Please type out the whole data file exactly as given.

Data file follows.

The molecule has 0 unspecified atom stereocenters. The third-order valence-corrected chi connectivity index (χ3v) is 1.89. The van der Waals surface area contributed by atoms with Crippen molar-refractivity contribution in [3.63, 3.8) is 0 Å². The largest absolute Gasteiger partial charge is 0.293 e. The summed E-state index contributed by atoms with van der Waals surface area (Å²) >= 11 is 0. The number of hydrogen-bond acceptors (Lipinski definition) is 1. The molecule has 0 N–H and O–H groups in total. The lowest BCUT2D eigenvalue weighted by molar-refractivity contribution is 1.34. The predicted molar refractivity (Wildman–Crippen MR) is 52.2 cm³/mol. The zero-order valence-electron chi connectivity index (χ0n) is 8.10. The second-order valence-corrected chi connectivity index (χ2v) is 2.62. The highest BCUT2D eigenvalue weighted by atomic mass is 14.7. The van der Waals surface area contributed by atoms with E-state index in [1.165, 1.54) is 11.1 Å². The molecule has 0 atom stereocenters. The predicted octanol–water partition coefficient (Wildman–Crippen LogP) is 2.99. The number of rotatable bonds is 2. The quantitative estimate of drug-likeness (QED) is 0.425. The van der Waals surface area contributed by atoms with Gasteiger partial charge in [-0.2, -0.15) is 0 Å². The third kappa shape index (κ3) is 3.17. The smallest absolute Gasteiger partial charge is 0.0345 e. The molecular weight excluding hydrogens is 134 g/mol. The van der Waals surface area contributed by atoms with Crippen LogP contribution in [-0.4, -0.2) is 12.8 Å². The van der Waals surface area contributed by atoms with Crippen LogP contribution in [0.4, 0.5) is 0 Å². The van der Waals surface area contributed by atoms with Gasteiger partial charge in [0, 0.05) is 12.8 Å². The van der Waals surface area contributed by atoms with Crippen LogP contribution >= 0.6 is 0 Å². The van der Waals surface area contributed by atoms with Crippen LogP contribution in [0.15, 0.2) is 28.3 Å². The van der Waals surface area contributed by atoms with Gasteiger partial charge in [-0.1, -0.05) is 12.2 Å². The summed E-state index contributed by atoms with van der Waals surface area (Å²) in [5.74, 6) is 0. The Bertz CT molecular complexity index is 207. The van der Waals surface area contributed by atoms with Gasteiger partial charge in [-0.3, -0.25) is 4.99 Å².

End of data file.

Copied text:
The molecule has 0 unspecified atom stereocenters. The third-order valence-corrected chi connectivity index (χ3v) is 1.89. The van der Waals surface area contributed by atoms with Crippen molar-refractivity contribution in [3.63, 3.8) is 0 Å². The largest absolute Gasteiger partial charge is 0.293 e. The summed E-state index contributed by atoms with van der Waals surface area (Å²) >= 11 is 0. The number of hydrogen-bond acceptors (Lipinski definition) is 1. The molecule has 0 N–H and O–H groups in total. The lowest BCUT2D eigenvalue weighted by molar-refractivity contribution is 1.34. The predicted molar refractivity (Wildman–Crippen MR) is 52.2 cm³/mol. The zero-order valence-electron chi connectivity index (χ0n) is 8.10. The second-order valence-corrected chi connectivity index (χ2v) is 2.62. The highest BCUT2D eigenvalue weighted by atomic mass is 14.7. The van der Waals surface area contributed by atoms with E-state index in [1.165, 1.54) is 11.1 Å². The molecule has 0 atom stereocenters. The predicted octanol–water partition coefficient (Wildman–Crippen LogP) is 2.99. The number of rotatable bonds is 2. The quantitative estimate of drug-likeness (QED) is 0.425. The van der Waals surface area contributed by atoms with Gasteiger partial charge in [-0.2, -0.15) is 0 Å². The third kappa shape index (κ3) is 3.17. The smallest absolute Gasteiger partial charge is 0.0345 e. The molecular weight excluding hydrogens is 134 g/mol. The van der Waals surface area contributed by atoms with Crippen LogP contribution in [-0.4, -0.2) is 12.8 Å². The van der Waals surface area contributed by atoms with Crippen LogP contribution in [0.4, 0.5) is 0 Å². The van der Waals surface area contributed by atoms with Gasteiger partial charge in [0, 0.05) is 12.8 Å². The van der Waals surface area contributed by atoms with Crippen LogP contribution >= 0.6 is 0 Å². The van der Waals surface area contributed by atoms with Crippen LogP contribution in [0.15, 0.2) is 28.3 Å². The van der Waals surface area contributed by atoms with Gasteiger partial charge in [-0.1, -0.05) is 12.2 Å². The summed E-state index contributed by atoms with van der Waals surface area (Å²) in [5.74, 6) is 0. The Bertz CT molecular complexity index is 207. The van der Waals surface area contributed by atoms with Gasteiger partial charge in [-0.3, -0.25) is 4.99 Å².